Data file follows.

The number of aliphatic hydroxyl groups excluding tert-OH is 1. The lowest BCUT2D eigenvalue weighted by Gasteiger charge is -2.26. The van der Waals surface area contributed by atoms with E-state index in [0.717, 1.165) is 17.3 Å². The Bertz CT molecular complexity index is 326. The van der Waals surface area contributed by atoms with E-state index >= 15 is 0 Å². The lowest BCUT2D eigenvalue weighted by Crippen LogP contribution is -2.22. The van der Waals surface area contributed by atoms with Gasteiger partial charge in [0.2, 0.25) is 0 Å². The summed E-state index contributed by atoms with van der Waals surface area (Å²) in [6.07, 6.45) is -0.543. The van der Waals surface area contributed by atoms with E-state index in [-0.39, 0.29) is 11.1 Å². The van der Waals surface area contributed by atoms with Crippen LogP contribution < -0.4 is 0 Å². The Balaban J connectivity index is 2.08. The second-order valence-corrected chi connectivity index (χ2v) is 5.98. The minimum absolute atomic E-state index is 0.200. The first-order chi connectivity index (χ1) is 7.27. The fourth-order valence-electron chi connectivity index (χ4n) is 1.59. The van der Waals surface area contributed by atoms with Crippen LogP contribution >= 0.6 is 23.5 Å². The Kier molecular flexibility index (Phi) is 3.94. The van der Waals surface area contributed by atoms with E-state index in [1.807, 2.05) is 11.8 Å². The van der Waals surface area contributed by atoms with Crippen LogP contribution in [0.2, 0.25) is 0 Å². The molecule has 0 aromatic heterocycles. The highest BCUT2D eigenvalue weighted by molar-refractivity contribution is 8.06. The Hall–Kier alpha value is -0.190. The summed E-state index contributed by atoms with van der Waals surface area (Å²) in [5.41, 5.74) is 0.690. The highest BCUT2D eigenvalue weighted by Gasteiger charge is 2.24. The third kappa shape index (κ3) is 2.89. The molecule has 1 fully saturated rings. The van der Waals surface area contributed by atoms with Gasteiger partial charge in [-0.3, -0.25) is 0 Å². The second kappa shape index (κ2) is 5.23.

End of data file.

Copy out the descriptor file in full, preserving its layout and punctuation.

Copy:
The number of aliphatic hydroxyl groups excluding tert-OH is 1. The lowest BCUT2D eigenvalue weighted by Gasteiger charge is -2.26. The van der Waals surface area contributed by atoms with E-state index in [0.717, 1.165) is 17.3 Å². The Bertz CT molecular complexity index is 326. The van der Waals surface area contributed by atoms with E-state index >= 15 is 0 Å². The lowest BCUT2D eigenvalue weighted by Crippen LogP contribution is -2.22. The van der Waals surface area contributed by atoms with Gasteiger partial charge in [0.2, 0.25) is 0 Å². The summed E-state index contributed by atoms with van der Waals surface area (Å²) in [6.07, 6.45) is -0.543. The van der Waals surface area contributed by atoms with E-state index in [-0.39, 0.29) is 11.1 Å². The van der Waals surface area contributed by atoms with Crippen LogP contribution < -0.4 is 0 Å². The Balaban J connectivity index is 2.08. The second-order valence-corrected chi connectivity index (χ2v) is 5.98. The minimum absolute atomic E-state index is 0.200. The first-order chi connectivity index (χ1) is 7.27. The fourth-order valence-electron chi connectivity index (χ4n) is 1.59. The van der Waals surface area contributed by atoms with Crippen LogP contribution >= 0.6 is 23.5 Å². The Kier molecular flexibility index (Phi) is 3.94. The van der Waals surface area contributed by atoms with E-state index in [1.807, 2.05) is 11.8 Å². The van der Waals surface area contributed by atoms with Crippen LogP contribution in [0.2, 0.25) is 0 Å². The molecule has 0 aromatic heterocycles. The highest BCUT2D eigenvalue weighted by molar-refractivity contribution is 8.06. The Hall–Kier alpha value is -0.190. The summed E-state index contributed by atoms with van der Waals surface area (Å²) in [5.41, 5.74) is 0.690. The highest BCUT2D eigenvalue weighted by Gasteiger charge is 2.24. The third kappa shape index (κ3) is 2.89. The molecule has 1 fully saturated rings. The van der Waals surface area contributed by atoms with Gasteiger partial charge in [-0.3, -0.25) is 0 Å². The second kappa shape index (κ2) is 5.23.